Partnership is one of those words that gets noses too easily out of joint in business, which is a shame because it’s hard to think of relationships that don’t have a partnership aspect to them. Take the slot operator/manufacturer relationship, which we put on the couch last May at the Southern Gaming Summit, the results of which you can read in this month’s cover story.

To read the operators roundtable, one might think the list of complaints is long, but what the operators are really doing more than anything, it seems to me, is telling manufacturers how they can be more successful, because the operators themselves are seeking with a fair amount of urgency new paths to success.

As a case in point, one part of the conversation that didn’t make it into the story dealt with technology. Here are some excerpts:

  • Data and social media: “I’d really like to see them understand our customers a little better,” said Ron Nesbitt, vice president gaming, Wind Creek Hospitality. “With social gaming and social media, they’re all knocking on our door with new products. I’d like to see them use that to understand customers a little better rather than selling us stuff. They need to think about the whole social space to support us better and do a better job of partnering with us. There are some social games out there like Candy Crush that no one saw coming. Our customers are really their customers at the end of the day. We’re just a pass-through.”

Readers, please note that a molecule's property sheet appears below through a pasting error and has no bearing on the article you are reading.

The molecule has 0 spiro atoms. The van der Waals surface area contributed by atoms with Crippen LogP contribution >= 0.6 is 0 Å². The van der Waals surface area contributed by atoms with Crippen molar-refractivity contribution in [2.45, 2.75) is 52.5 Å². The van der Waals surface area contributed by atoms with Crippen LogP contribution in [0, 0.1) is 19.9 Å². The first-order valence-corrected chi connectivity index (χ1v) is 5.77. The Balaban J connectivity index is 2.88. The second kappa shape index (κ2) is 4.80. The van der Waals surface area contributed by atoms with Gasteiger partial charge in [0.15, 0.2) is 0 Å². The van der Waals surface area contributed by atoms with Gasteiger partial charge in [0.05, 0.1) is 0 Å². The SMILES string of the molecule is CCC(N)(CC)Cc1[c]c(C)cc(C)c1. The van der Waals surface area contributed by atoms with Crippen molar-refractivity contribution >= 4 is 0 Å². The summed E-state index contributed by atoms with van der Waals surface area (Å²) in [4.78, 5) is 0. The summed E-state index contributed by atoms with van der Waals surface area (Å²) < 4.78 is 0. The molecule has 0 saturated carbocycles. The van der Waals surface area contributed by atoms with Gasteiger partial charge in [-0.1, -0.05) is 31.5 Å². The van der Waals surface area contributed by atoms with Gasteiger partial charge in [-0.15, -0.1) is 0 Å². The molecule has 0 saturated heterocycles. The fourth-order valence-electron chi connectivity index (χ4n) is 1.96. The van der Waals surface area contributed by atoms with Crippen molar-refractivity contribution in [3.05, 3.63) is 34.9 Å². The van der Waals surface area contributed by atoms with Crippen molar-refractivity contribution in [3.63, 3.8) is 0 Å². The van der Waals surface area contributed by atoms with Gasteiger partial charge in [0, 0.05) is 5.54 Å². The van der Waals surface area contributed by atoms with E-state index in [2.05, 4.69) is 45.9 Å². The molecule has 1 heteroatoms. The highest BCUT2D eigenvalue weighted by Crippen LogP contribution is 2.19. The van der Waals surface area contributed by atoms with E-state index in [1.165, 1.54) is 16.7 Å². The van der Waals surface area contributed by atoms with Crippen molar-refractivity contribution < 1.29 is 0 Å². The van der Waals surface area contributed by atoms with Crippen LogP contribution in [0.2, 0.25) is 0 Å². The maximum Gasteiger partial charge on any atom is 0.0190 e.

• Marketing: “I regularly complain to manufacturers at gaming shows about the kind of marketing they do,” said Warren Davidson, director of slots, Coushatta Casino Resort. “We’ve made huge strides on our Coushatta Facebook page growing membership and engaging people. That’s the medium I use to market my slots and it works very well. A lot of manufacturers don’t support that; how about helping us market to the direct end-user?”
     
  • Speed to market: “What concerns me the most is that we are just not a very nimble industry,” said Steve Ellis, vice president slots, Caesars Entertainment. “If you have a great idea and the manufacturer agrees with you, 18 months from now, you might see an iteration of what that looks like. As an example, Caesars bought this great company out of Israel called Playtika and we had this meeting with them and one manufacturer where we said, ‘You’ve got these great social games and we have a manufacturer here, how can we take those and get them onto the casino floor?’ The manufacturer was asked how long a game would take to get onto the floor and they said ten months. Playtika said we’ll give you the symbols, the math, everything and they said, if you didn’t give us that, it will be 13 or 14 months.  Playtika reacts on an hourly basis, they can find out by noon how players are reacting to new game features introduced that morning and we’re working on an annual basis. That’s got doom written all over it.”

Of course, that last point gets into the area of regulation, but it also touches on scale. The gaming industry is small, there is only so much capital to deploy and the price of failure for manufacturers is that much higher than it would be in a true mass-market business. One area of common ground is the need for both sides of the operator/manufacturer coin to understand the player, using data to increase the success rate of new games as they are developed.  Where that data comes from, who has access to it and how it can be jointly leveraged will be worthy topics going forward.